They came straight back up in 1923 only to go down again twelve months later. Another immediate promotion was followed by an equally swift relegation. The yo-yo sequence was broken in 1926-27 when they narrowly missed out on promotion.

That was the beginning of the end. They slid down the table in each of the next four seasons, finishing second bottom in 1931. With declining gates amid the great depression, they were forced to resign from the League. That looked like the end for Clydebank.

But there was another football club in the town - Clydebank Juniors. And they were a success, winning prestigious titles like the Central League and the West of Scotland Cup, then capturing the biggest prize of them all - the Scottish Junior Cup- in 1942, a year after the town suffered the greatest devastation ever inflicted on any civilian population in Scotland - the Clydebank Blitz.

It was this team whch was taken over by the Steedman brothers who brought East Stirling with them in 1964 to play at Kilbowie as ES Clydebank. Back then, it was the East Stirling fans who cried 'murder' and they successfully took legal action to restore their club to Firs Park after just one season under the new name. Perhaps today's Bankies fans should consult the veterans of that campaign.

After a year in the Combined Reserve League, Clydebank were elected to the Scottish League in 1966, again to make up the numbers. Ironically, their chief rivals for League membership were Gala Fairydean - a club which is still losing out today.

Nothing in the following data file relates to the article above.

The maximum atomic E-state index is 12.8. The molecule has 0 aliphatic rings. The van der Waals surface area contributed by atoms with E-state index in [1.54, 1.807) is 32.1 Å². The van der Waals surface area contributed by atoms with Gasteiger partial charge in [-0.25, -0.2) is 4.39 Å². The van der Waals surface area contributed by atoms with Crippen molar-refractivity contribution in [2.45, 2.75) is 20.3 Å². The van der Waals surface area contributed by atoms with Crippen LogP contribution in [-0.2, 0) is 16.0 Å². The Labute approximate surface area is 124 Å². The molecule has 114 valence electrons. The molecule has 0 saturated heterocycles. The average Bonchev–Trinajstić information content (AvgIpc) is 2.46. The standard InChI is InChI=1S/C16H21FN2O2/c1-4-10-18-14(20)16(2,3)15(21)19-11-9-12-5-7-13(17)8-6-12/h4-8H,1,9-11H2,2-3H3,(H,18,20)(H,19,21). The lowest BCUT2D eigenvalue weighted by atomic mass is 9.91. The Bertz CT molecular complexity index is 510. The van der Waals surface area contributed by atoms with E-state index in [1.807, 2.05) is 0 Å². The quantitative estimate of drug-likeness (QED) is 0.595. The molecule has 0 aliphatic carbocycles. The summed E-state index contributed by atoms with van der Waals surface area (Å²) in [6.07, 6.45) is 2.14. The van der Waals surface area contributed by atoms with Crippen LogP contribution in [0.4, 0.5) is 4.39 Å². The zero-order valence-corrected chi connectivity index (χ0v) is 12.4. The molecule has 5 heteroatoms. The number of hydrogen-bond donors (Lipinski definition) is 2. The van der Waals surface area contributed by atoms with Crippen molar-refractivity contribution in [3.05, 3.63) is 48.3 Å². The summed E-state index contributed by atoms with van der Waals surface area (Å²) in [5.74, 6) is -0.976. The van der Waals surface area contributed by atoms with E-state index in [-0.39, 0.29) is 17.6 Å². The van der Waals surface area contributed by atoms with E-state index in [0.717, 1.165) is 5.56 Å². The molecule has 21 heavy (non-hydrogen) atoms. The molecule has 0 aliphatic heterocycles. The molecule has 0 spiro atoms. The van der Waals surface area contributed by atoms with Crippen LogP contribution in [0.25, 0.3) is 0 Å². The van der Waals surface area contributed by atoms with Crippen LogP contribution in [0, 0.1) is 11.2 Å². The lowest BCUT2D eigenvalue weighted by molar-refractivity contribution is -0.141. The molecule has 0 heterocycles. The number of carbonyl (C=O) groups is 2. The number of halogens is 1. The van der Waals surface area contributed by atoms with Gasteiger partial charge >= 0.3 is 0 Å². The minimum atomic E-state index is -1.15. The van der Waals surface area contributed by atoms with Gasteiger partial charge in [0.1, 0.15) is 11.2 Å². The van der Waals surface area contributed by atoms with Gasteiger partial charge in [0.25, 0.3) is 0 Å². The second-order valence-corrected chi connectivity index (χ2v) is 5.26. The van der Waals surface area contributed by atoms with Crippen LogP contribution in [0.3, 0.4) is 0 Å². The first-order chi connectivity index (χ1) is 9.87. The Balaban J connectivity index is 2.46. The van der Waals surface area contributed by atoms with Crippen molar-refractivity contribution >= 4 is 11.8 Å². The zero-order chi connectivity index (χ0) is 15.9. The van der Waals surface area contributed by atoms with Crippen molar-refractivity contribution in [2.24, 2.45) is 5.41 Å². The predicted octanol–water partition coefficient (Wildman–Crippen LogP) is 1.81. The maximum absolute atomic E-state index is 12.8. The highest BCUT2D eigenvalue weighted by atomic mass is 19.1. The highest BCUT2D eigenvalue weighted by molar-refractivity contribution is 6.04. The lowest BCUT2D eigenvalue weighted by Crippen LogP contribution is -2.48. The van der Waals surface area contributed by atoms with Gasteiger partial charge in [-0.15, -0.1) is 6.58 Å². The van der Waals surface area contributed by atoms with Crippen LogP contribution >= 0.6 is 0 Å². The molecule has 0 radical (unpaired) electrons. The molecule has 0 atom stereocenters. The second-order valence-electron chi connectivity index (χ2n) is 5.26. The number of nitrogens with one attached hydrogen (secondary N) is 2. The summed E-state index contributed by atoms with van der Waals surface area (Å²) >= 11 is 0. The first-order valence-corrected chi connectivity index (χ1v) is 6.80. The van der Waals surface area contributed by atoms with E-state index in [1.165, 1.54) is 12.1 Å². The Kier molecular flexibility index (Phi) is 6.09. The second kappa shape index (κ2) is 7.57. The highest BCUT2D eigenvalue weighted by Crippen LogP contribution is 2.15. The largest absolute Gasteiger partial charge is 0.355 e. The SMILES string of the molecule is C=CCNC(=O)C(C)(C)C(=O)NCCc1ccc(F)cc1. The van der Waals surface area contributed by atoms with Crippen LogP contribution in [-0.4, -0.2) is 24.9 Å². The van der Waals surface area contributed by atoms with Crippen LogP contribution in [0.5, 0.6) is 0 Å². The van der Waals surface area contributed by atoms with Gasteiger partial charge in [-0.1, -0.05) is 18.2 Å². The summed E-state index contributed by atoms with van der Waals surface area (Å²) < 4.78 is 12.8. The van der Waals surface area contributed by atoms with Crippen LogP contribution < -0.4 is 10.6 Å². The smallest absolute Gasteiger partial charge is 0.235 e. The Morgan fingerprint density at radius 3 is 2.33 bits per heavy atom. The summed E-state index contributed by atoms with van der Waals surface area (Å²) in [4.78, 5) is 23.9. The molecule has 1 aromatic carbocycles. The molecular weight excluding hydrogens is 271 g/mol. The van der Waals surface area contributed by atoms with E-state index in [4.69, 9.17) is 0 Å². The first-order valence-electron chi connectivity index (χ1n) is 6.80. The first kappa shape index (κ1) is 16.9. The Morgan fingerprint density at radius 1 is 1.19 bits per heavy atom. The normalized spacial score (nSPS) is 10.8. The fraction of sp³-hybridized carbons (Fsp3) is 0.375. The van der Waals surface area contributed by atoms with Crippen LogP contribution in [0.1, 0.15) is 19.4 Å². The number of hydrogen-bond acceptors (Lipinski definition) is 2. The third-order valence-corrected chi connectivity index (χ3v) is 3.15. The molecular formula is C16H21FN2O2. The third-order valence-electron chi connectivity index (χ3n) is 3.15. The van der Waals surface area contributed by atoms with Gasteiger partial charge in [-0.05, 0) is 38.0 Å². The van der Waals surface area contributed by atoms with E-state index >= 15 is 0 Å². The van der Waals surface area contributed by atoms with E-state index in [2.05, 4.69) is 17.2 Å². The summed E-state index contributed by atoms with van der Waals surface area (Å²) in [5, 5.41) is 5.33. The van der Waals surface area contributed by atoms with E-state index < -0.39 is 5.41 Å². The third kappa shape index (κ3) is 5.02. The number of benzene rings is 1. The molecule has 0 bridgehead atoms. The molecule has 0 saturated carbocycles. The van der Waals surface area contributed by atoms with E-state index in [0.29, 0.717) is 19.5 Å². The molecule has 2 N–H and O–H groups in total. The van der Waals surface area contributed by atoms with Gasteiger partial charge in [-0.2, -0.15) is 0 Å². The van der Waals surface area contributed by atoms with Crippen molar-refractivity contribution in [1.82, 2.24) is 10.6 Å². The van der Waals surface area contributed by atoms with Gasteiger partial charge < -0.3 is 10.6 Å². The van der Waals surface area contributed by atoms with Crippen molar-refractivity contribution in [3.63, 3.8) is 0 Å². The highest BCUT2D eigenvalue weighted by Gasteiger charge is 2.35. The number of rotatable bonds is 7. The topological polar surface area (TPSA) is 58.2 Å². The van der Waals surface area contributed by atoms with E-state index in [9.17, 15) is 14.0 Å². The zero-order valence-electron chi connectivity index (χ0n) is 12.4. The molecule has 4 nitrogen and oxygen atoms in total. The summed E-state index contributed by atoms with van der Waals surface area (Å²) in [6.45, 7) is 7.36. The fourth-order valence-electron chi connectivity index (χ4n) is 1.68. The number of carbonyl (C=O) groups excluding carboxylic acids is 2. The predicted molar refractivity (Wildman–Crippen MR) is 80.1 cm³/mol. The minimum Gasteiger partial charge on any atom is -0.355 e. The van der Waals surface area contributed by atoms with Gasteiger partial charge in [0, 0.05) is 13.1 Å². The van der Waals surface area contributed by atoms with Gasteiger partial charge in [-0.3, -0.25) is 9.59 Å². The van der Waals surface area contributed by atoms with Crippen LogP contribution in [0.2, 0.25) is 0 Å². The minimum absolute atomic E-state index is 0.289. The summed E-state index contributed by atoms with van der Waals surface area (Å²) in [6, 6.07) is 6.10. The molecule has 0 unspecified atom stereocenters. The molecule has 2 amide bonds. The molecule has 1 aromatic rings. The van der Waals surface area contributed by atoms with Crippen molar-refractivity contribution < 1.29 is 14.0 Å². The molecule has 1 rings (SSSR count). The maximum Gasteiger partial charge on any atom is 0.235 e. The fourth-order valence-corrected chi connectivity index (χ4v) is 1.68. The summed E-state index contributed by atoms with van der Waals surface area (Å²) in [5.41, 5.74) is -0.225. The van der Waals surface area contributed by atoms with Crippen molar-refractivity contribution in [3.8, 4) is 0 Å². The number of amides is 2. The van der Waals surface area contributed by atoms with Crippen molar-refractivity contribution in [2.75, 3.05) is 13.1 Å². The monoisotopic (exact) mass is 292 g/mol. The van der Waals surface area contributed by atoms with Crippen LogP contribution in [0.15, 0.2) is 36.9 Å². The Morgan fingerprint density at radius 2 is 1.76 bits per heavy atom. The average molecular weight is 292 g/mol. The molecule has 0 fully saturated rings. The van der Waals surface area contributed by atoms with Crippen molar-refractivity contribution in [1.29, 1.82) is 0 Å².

For nearly a decade they played in the old Second Division with varying fortunes, but never threatening for promotion. They finished 7th in 1974-75 - one place below a berth in the new First Division in the revamped League.

It was the next season that saw Clydebank finally make their mark in Scottish football. Manager Willie Munro put together a fine team with the likes of Roddy McKenzie, Sam Goodwin, Gregor Abel, Jimmy Lumsden, Mike Larnach and Jimmy Caskie. But the outstanding player was a 19-year old winger called Davie Cooper.

The finest talent Clydebank ever produced and one of the greatest players to hail from Scotland in the past three decades, led the Bankies to the Second Division title, top-scoring with 13 goals in the process. They also reached the Final of that one-season wonder the Spring Cup where they lost to, of all people, Airdrie.

If that was good, then the next season was simply sensational as Clydebank recorded a second succesive promotion to take their place in the Premier Division. They also drew three times with Rangers in the League Cup Quarter-Finals before losing narrowly 2-1 at Firhill. But their rapid climb couldn't be maintained. They had been forced to sell their best players - Cooper had gone to Rangers - and they lasted just one season in the top flight.

But even this brief spell had its moments such as winning and drawing at home against Celtic. Unlike their predecessors of the 1920s there was to be no quick return for the Bankies. They were pipped to promotion by Kilmarnock in 1979. Had three points for a win applied, Clydebank would have gone straight back up.

Two mediocre seasons followed before Bankies again became regular promotion contenders, finishing 4th, 3rd and 4th before regaining a place in the Premier in 1985. Again, they did it the hard way, going up AFTER selling star players like Bobby Williamson and Tommy Coyne.

They finished rock bottom again but gave new Ibrox boss Graeme Souness a fiery welcome to Scottish football by beating Rangers near the end of the season. League reconstruction meant there was no relegation at the end of the term so Clydebank again lined up in the Premier in 1986-87.